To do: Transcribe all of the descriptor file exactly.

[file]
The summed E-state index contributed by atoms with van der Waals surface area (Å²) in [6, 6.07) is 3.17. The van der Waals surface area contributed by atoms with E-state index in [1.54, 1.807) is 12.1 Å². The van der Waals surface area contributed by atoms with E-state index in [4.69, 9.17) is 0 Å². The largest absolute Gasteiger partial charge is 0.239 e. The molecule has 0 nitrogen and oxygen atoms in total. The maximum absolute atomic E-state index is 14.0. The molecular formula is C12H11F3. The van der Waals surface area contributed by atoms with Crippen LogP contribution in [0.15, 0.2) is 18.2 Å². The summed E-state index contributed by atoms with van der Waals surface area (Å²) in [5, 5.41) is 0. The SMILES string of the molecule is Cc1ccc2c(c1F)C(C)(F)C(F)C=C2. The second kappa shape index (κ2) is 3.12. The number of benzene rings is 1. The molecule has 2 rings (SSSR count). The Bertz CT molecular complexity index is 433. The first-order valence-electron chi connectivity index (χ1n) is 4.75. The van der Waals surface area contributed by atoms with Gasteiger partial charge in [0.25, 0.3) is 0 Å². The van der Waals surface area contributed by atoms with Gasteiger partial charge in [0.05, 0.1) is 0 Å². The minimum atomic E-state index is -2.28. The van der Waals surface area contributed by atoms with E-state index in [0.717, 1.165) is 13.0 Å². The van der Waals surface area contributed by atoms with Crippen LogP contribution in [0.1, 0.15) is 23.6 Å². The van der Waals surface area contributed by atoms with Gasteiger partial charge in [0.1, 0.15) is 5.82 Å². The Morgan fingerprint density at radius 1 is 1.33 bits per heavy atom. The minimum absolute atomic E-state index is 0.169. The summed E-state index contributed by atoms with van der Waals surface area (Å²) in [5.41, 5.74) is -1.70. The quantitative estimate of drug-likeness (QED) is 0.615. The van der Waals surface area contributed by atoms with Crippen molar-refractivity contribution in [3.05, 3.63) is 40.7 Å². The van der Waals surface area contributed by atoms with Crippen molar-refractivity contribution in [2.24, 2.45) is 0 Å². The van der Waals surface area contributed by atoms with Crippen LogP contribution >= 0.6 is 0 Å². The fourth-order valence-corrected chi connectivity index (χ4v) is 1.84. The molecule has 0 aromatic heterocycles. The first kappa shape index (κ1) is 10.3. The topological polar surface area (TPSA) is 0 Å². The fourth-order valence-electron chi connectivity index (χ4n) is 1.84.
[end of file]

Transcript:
The summed E-state index contributed by atoms with van der Waals surface area (Å²) in [6, 6.07) is 3.17. The van der Waals surface area contributed by atoms with E-state index in [1.54, 1.807) is 12.1 Å². The van der Waals surface area contributed by atoms with E-state index in [4.69, 9.17) is 0 Å². The largest absolute Gasteiger partial charge is 0.239 e. The molecule has 0 nitrogen and oxygen atoms in total. The maximum absolute atomic E-state index is 14.0. The molecular formula is C12H11F3. The van der Waals surface area contributed by atoms with Crippen LogP contribution in [0.15, 0.2) is 18.2 Å². The summed E-state index contributed by atoms with van der Waals surface area (Å²) in [5, 5.41) is 0. The SMILES string of the molecule is Cc1ccc2c(c1F)C(C)(F)C(F)C=C2. The second kappa shape index (κ2) is 3.12. The number of benzene rings is 1. The molecule has 2 rings (SSSR count). The Bertz CT molecular complexity index is 433. The first-order valence-electron chi connectivity index (χ1n) is 4.75. The van der Waals surface area contributed by atoms with Gasteiger partial charge in [0.25, 0.3) is 0 Å². The van der Waals surface area contributed by atoms with Gasteiger partial charge in [0.05, 0.1) is 0 Å². The minimum atomic E-state index is -2.28. The van der Waals surface area contributed by atoms with E-state index in [0.717, 1.165) is 13.0 Å². The van der Waals surface area contributed by atoms with Crippen LogP contribution in [0.1, 0.15) is 23.6 Å². The van der Waals surface area contributed by atoms with Gasteiger partial charge in [0.1, 0.15) is 5.82 Å². The Morgan fingerprint density at radius 1 is 1.33 bits per heavy atom. The minimum absolute atomic E-state index is 0.169. The summed E-state index contributed by atoms with van der Waals surface area (Å²) in [5.41, 5.74) is -1.70. The quantitative estimate of drug-likeness (QED) is 0.615. The van der Waals surface area contributed by atoms with Crippen molar-refractivity contribution in [3.05, 3.63) is 40.7 Å². The van der Waals surface area contributed by atoms with Crippen molar-refractivity contribution in [2.24, 2.45) is 0 Å². The van der Waals surface area contributed by atoms with Crippen LogP contribution >= 0.6 is 0 Å². The fourth-order valence-corrected chi connectivity index (χ4v) is 1.84. The molecule has 0 aromatic heterocycles. The first kappa shape index (κ1) is 10.3. The topological polar surface area (TPSA) is 0 Å². The fourth-order valence-electron chi connectivity index (χ4n) is 1.84.